For Syrian Kurds, camp offers wildly different fates
June 18, 2013 by AFP
Abdulhamid sells ice cream to passersby at Domiz, Iraq’s biggest camp for refugees fleeing violence in Syria, while Sidra reads an Arabic copy of “The Fox and The Crow” in class.
Little but luck appears to have separated the youths’ fates — they both arrived with their families from their war-torn homeland in April.
Sidra now finds herself in a classroom fashioned out of a prefabricated container while Abdulhamid is forced to sell his wares to pay for his father’s medication.
The stark difference in outcomes between the two children illustrates a tightening of resources at the camp, which is relatively well-equipped but struggling under the pressure of rapidly increasing numbers of Syrian Kurds crossing the border into Iraq’s autonomous Kurdish region in search of safety from Syria’s civil war.
Sidra, a nine-year-old with brown hair and a slight frame who sits at the front of her class, is among the luckier ones.
“I love to study,” she says, smiling. “I love going to school.”
Her classroom is better than many in Iraq. Sidra has to share the prefabricated container with 28 other students and her teacher, but the vast majority of classes are in her native Kurdish and the room is air conditioned.
The classroom protects them from the harsh climate of Domiz, where winters can be brutally cold and summers punishingly hot, with temperatures rising as high as 37 degrees Celsius.
While Sidra’s teacher Ramadan Kusa acknowledges the children have been badly affected by what they went through in Syria, he notes that in Domiz, “the weather conditions are very tough.”
“At one point, we had a massive flood — they have had to go through a lot,” the Kurd from Syria’s Aleppo city whispers in Arabic.
Nearly 50,000 Syrians have taken refuge at the camp in Domiz, 98 percent of them Kurds.
Overcrowding is pervasive, with the tract of land, allocated by the government of the Iraqi Kurdish region, meant to house just slightly more than half that number of people.
Sidra’s primary school, for example, has 1,400 students, and is among three such schools in Domiz, but according to Sidra’s principal Ahmed Islam, “we still cannot accommodate all the children in the camp.”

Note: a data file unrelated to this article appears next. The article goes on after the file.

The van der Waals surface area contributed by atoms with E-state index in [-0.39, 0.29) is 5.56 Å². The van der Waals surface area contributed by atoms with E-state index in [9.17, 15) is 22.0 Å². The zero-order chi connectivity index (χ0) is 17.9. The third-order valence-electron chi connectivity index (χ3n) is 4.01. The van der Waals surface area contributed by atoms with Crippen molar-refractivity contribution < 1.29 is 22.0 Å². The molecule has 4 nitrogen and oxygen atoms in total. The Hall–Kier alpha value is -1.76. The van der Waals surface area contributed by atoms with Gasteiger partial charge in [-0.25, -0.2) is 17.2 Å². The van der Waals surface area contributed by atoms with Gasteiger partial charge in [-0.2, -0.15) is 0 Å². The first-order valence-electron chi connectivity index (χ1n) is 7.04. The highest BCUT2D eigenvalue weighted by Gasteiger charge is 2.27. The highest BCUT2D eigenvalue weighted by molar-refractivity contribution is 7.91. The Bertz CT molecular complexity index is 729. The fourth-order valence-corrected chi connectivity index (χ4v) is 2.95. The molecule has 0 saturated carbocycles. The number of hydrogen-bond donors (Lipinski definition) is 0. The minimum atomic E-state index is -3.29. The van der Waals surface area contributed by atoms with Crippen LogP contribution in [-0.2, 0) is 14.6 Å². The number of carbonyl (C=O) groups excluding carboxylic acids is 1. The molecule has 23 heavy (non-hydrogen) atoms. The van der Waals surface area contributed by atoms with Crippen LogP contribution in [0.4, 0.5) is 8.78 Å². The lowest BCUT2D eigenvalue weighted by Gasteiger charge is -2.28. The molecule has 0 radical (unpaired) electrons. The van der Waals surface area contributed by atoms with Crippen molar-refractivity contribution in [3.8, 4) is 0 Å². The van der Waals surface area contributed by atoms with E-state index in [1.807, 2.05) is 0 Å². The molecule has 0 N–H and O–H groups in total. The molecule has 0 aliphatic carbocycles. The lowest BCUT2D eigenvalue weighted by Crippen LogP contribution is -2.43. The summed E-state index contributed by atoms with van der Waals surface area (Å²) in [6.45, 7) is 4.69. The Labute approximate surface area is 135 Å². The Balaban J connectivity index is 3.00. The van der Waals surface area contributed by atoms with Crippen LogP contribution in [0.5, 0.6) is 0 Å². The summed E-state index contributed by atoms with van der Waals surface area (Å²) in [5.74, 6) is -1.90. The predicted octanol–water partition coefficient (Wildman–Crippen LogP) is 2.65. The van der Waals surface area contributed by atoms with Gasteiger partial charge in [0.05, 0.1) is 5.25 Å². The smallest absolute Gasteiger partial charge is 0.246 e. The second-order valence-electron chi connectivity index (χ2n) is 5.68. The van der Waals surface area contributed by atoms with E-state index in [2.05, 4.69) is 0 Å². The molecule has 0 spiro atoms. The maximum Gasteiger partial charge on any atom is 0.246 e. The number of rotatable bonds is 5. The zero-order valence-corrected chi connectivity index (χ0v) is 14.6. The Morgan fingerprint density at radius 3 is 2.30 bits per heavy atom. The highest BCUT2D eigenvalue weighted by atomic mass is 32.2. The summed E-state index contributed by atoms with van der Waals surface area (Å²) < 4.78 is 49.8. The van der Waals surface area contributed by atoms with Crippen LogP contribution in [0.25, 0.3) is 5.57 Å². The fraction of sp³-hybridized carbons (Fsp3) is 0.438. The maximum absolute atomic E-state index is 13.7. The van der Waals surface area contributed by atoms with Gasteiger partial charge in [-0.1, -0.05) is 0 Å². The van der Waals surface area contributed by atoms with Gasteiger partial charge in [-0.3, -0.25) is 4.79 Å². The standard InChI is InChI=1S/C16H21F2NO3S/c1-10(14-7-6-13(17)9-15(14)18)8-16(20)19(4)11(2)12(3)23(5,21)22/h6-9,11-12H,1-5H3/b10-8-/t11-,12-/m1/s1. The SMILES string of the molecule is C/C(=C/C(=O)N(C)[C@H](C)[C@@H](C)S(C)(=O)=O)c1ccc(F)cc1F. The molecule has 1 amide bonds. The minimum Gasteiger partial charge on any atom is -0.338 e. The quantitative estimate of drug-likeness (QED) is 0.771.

In an effort to maximize the number of children attending school, classes have been separated into two batches, with one set going during the morning and a second set in the afternoon.
To make up for all of the time they have lost at school due to the battles between troops loyal to President Bashar al-Assad and opposition groups, children at Sidra’s school will also spend the summer in the classroom.
Domiz’s crowded schools are only one example of a lack of space at the camp.
Mohammed Hussein, head of the UN refugee agency’s office at Domiz, freely admits that the living conditions at the camp are “not ideal”, and are likely to get worse before they get better, as some 2,500 refugees arrive every week.
“Since November, the refugees started to suffer from this congestion in the camp because the area that is allocated to them has started to get smaller and smaller,” Hussein says.
“We cannot construct more schools, which are really needed, or shelters, and the facilities that come with them, like sanitation units and showers.”
Hussein says camp officials are fearful that overcrowding is getting unbearable, and are now “preparing for an outbreak of communicable diseases, especially cholera.”
“The risk is very high.”
He said that officials “cannot cover 100 percent of refugees’ needs. We try to provide the minimum — food, education, health — but needs vary from one family to another.”
As a result, some families have their children work in order to fulfill those needs.
Among them is Abdulhamid, who jostles between street vendors at the entrance to Domiz selling all manner of goods, from cigarettes to chewing gum, shouting “Mister! Mister!” at would-be clients.
The blond, blue-eyed, boy first says he is 14, before quickly revising that down to 12.
The youth drags along a portable refrigerator he brought from Qamishli, his hometown in northeast Syria, filled with lemon and cherry-flavored ice cream that he sells for 250 dinars (about 20 US cents) per serving.
“I work from about 8:00 am until sunset,” Abdulhamid says, estimating he earns about 10,000 Iraqi dinars (about $9) per day, virtually all of which is put towards buying medication for his ailing father.
While he did not specify the health problems afflicting his father, the boy is matter-of-fact about his circumstances.
“Where I am from, there is war,” he says, visibly irritated at being interrupted while working. “Here, if I went to school, I would not be able to earn money.”
“I have no choice,” he adds. “I have to earn a living.”